I remember the laughter. WhiCH was not AT ALL laughing, but A crying that toppled uncontrolled FROM the throat. I remember the awkward sideways GLANCE OF THE POLICEMAN.

I remember him on the hospital bed, with bandages around his beloved forehead and the broken teeth. I remember we were eating food from the takeaway grill-bar in the evening, while watching television. Because we could not cry any more. I can not drive by that intersection without imagining the crash.

They all died in 1996. Grandma on the passenger seat of the silver-gray Toyota Corolla, in a puddle of newly purchased red wine. Aunt Anna with raised legs and no grounding. Grandpa dwindled by the cancer that bit him to the stomach. Rebel enough to live until the last moments as trans-fat-acid-saturated as possible.

When Christmas came, we sat close to each other and watched movies on the couch. A beaten flock, craving for sparkling lights and vaseline on the lens.

we did not cover THE TABLE, AS those we should eat with wERE gone.

The city is rich in stories. Some important for generations. Others only important to me. And I carry them with me. They are part of that lens that gives colour to the city.



Close

Odenses Rock'n'Roll Resurrection

Odenses Rock'n'Roll Resurrection
Story | Written by: Jakob Cæsius Krohn | Translated by: Laura Malahovska | Friday, July 14, 2017

”The day the music died …”

On July 14th six years ago, I became aware that Buster Krogsgaard Svendsen from Odensensian shoegaze band Dorias Barracca had died. All of his young friends had probably already heard it on the day he died - June 16th, when an avalanche of “Buster is dead" text messages started circulating. He left this world a couple of weeks after he turned 19. But I went on living in happy ignorance of this fact for a whole month until one morning I went on his Facebook profile and got shocked and overwhelmed by reading all the condolences and memories. The song ”Åh, Buster” had an almost prophetic sound to it. But what moved me the most were the words Buster's girlfriend wrote; words that turned out to come from one of Buster's own lyrics. His last lyrics, in fact, in the sense that the song was released posthumously as the only one from the album that should have marked Dorias' breakthrough. The song is called "Shaky Dreams”:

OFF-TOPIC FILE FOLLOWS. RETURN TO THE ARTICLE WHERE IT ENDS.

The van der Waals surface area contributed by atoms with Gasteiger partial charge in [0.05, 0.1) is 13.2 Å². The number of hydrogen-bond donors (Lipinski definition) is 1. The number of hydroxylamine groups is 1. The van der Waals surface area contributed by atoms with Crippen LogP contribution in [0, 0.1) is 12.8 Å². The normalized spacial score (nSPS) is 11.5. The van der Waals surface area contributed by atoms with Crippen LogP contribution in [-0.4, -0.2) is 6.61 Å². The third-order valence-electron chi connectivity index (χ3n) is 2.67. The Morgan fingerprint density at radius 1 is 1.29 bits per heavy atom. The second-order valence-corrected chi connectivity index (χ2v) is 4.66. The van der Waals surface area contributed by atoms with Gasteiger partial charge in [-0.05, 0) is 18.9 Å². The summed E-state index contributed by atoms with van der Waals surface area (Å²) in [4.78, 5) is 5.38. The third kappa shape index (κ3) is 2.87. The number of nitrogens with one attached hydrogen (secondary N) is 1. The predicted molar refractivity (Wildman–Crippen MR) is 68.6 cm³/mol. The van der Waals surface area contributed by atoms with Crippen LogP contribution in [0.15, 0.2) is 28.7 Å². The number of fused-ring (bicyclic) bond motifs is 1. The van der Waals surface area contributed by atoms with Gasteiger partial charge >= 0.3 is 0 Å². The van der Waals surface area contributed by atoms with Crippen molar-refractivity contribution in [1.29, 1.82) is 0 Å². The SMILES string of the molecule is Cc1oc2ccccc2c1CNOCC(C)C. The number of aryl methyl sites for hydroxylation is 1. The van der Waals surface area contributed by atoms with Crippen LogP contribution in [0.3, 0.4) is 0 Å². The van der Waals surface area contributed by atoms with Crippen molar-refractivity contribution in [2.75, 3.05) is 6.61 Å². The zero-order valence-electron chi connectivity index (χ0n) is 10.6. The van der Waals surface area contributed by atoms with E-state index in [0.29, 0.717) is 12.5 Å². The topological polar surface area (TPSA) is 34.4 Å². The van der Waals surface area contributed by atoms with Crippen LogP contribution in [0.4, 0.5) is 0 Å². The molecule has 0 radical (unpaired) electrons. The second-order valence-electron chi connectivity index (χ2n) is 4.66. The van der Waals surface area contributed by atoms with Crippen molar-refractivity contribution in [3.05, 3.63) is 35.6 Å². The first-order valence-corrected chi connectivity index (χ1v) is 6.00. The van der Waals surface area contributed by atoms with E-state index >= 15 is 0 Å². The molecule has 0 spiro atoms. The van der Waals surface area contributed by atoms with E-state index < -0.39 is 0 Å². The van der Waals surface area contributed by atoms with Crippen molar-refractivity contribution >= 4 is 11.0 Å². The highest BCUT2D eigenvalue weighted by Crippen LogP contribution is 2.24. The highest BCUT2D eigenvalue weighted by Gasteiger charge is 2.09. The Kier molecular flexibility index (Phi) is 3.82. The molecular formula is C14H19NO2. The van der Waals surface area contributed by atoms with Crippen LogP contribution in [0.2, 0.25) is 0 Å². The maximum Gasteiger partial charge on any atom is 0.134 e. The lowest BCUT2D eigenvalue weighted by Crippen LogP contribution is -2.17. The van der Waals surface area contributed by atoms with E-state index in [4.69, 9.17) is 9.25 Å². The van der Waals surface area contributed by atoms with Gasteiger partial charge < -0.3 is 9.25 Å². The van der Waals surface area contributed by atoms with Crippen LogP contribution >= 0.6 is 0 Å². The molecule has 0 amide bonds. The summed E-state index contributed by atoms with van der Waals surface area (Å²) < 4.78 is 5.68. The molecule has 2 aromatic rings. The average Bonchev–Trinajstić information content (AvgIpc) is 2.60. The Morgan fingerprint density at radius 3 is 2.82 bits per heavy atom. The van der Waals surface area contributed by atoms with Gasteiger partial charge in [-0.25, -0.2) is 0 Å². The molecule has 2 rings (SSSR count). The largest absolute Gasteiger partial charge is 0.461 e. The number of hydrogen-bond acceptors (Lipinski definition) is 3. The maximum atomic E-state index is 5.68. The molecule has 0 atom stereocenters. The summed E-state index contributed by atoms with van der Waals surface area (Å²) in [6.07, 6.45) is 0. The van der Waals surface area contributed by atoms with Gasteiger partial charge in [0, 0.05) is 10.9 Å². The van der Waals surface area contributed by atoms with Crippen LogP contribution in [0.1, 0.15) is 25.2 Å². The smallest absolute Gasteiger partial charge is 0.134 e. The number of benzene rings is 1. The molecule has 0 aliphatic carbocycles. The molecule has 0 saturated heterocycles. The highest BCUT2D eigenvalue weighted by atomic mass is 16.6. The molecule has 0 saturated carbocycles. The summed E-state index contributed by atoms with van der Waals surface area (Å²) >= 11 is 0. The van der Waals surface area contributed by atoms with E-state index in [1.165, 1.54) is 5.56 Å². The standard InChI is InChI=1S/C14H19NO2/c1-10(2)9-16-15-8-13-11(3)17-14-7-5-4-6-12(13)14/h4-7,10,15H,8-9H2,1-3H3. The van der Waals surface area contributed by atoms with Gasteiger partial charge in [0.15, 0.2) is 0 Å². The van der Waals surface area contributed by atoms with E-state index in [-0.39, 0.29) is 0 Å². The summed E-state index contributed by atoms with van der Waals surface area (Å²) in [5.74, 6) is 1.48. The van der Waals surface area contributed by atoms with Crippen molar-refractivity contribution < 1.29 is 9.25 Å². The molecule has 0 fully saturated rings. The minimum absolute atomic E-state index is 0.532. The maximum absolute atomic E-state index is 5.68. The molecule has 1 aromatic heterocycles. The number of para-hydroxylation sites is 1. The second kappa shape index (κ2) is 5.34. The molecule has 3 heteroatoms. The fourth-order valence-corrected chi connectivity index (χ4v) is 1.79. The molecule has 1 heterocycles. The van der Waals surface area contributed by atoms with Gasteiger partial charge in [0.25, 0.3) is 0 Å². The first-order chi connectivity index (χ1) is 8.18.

https://soundcloud.com/astrangelyisolatedplace/isolatedmix-21-jonas-munk.

”… turn out the lights”

Being a hopeless romantic, I interpreted the message as a form of liebestod, but I will let producer Jonas Munk's entire dazzling, cold-as-a-winter’s-day Odense compilation speak for itself. Newspapers published a fairly vague story about alcohol and medicine as the cause of death late that night. I do not know about that, nor the circumstances, nor am I interested to hear more about it. It is enough for me to know that Buster had a happy private party with his girlfriend that night to mark that they were moving to Copenhagen a few days later, and that Stine was by his side at his last moment. Reality is too unbearable, so I feel better off if Buster’s death is surrounded by a certain mystery a la the Dionysian rock icons, Morrison, Thunders etc., and the substance that (shaky) dreams are made of.

Buster and Stine

”I never thought that it would end like this”

To make matters worse, I had of course missed the funeral by then. I would have loved to shake the hand of the man who served as a mentor of sorts to young Buster while he lived in Vordingborg, namely the priest who also led the service. Maybe not one of God’s best children - or that was what I had accidentally heard from a lifeguard at DGI-byen. As the daughter of a high-ranking policeman, she could tell me that the pastor was just barely on the right side of the law. At a private music night at Buster’s place, Buster had told me that his plan was to study religion. On that same evening he showed me the LP sleeve for ‘Loveless’ by My Bloody Valentine, onto which he had glued a photo of Stine. And he said the words that stuck in my memory: “Jakob, make no mistake about it; all my songs are about love."

Jonatan, first meeting

”We’re going down in the history, we’re going dooown”